For 20 rubles, the Boyara 24 machine dispenses a bottle of liquid containing 75% ethyl alcohol. Hawthorn Lotion for Oily Skin, as indicated on the label, is designed to cleanse and tone the skin.

But few locals used the alcohol-based liquid as it was intended. The dispenser’s target market is society’s drunken stratum. To obtain a bottle of Hawthorn, you merely have to drop money into a coin slot and turn a handle. The dispenser imposes no limits on the times when the liquid is sold or the age of purchasers. It does not even need electricity to run round the clock.

During an experiment conducted by a Susanin News Agency film crew and concerned citizens, it transpired that the alcodispenser did not work properly. Four attempts were made to purchase Hawthorn Lotion, but the machine dispensed bottles only in two instances. Empirically, therefore, we established that the dispenser sells the alcohol-based liquid for 40 rubles rather than 20.

The first such dispenser showed up in Mechanical Engineers Village approximately two weeks ago. It was successfully dismantled, most likely by penniless alcohol enthusiasts.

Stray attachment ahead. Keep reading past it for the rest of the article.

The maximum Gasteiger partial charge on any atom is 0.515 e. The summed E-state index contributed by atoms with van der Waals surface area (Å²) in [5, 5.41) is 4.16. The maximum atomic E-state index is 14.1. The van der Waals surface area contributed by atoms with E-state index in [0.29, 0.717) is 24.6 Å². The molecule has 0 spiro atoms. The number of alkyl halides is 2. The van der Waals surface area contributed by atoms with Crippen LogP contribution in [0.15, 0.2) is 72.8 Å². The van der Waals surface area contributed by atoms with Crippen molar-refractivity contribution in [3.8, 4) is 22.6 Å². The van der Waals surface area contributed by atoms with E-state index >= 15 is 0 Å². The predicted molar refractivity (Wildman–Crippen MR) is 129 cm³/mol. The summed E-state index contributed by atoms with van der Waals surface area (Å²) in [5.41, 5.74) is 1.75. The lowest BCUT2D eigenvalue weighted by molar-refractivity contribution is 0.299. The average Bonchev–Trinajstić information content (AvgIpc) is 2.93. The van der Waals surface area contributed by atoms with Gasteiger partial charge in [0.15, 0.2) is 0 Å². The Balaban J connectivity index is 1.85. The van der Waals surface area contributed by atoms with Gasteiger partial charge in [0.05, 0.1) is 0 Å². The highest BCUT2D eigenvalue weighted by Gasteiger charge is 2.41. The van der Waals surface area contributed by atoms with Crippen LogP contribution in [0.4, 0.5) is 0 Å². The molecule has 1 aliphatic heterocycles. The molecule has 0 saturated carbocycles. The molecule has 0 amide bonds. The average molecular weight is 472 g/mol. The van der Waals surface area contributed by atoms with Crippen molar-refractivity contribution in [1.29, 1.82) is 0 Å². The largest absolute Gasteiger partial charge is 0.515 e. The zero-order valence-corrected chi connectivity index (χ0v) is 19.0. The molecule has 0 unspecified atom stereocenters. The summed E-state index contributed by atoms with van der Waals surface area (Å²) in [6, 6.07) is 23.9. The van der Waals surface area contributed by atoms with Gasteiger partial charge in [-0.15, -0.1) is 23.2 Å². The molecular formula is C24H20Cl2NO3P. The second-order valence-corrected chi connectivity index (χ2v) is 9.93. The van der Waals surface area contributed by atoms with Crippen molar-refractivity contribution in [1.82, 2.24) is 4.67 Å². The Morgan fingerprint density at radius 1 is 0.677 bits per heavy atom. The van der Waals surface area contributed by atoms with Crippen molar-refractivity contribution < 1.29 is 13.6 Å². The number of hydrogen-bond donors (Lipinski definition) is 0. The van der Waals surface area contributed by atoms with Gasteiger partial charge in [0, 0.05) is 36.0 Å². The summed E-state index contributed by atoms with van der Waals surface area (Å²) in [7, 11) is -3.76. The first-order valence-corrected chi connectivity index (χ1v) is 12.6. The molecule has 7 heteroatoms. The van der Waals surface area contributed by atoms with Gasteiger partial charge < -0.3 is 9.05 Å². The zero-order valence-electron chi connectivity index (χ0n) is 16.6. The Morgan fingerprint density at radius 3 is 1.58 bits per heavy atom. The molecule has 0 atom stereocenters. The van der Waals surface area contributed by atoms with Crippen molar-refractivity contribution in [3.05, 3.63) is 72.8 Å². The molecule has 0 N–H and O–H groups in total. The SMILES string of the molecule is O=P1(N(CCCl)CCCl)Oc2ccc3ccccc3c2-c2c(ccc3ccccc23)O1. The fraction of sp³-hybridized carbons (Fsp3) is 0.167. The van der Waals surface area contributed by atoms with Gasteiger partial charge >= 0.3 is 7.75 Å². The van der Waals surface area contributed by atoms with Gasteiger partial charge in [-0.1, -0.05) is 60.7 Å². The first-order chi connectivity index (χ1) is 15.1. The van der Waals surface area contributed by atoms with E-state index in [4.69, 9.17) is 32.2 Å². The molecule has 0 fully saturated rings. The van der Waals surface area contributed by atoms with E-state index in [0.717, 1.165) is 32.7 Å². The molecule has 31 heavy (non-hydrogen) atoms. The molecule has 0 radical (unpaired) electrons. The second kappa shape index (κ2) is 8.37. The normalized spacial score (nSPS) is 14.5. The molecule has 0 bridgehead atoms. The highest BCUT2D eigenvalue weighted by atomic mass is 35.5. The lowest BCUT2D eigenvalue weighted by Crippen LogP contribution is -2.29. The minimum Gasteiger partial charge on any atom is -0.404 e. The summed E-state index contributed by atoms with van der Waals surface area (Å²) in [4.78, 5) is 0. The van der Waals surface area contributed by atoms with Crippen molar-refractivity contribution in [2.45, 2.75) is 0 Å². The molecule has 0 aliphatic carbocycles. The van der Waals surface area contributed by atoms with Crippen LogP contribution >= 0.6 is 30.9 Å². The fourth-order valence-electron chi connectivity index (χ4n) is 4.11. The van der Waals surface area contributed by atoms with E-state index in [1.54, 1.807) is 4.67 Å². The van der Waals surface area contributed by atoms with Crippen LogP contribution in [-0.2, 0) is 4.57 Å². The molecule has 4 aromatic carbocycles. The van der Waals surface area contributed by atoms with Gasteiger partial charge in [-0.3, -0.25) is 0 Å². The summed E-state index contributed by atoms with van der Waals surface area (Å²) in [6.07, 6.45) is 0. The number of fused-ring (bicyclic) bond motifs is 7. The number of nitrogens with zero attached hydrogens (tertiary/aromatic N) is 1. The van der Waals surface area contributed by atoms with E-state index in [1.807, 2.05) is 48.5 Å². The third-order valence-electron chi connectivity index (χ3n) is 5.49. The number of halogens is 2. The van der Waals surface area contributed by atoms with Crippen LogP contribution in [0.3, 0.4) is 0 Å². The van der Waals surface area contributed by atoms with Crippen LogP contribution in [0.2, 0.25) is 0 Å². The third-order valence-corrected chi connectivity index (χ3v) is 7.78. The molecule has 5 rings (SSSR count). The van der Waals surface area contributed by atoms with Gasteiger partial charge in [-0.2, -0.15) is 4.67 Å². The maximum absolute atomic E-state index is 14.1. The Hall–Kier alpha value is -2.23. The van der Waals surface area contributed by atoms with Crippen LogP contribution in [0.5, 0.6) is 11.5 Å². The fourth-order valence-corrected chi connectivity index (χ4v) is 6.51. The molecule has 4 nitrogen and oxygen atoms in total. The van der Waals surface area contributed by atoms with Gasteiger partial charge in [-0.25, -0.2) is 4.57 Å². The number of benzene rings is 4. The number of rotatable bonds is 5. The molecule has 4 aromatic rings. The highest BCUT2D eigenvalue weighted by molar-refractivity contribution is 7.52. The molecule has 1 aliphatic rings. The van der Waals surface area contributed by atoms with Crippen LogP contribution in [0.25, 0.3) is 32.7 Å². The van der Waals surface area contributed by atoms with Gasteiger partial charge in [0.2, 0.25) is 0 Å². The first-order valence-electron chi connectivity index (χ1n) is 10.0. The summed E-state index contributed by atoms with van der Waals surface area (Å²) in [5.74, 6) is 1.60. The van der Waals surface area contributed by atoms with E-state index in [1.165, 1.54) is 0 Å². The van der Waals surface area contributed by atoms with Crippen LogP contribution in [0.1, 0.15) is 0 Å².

Translated by the Russian Reader. Photo of lavender toilet water courtesy of knigi-janzen.de

They Jump on Anything That Moves

Sergei Podgorkov, Queue for Beer, 1970s. Courtesy of oldsp.ru

Government Proposes Banning Individual Entrepreneurs from Selling Beer 
Anton Obrezchikov
November 22, 2016

Rosalkogolregulirovanie (Russian Federal Service for Regulating the Alcohol Market) plans to prohibit the sale of beer and cider at outlets registered to individual entrepreneurs. Producers argue the decision will be a blow to small business.

Several sources in the alcohol business have told RBC that Rosalkogolregulirovanie plans to ban the sale of alcohol at outlets registered to individual entrepreneurs. According to one of our interlocutors, the law “On State Regulation of the Production and Sales of Ethyl Alcohol, Alcohol, and Alcohol Products, and On the Limitation of Consumption (Drinking) of Alcohol Products” will be amended to reflect the move.

Rosalkogolregulirovanie did not respond to RBC’s request for comments.

Kommersant’s sources reported on the draft bill on Tuesday, November 22. According to the draft document, which the newspaper had seen, restrictions would be introduced nationwide on July 1, 2017, with the exception of Crimea and Sevastopol. The ban would be postponed in these regions until January 1, 2018.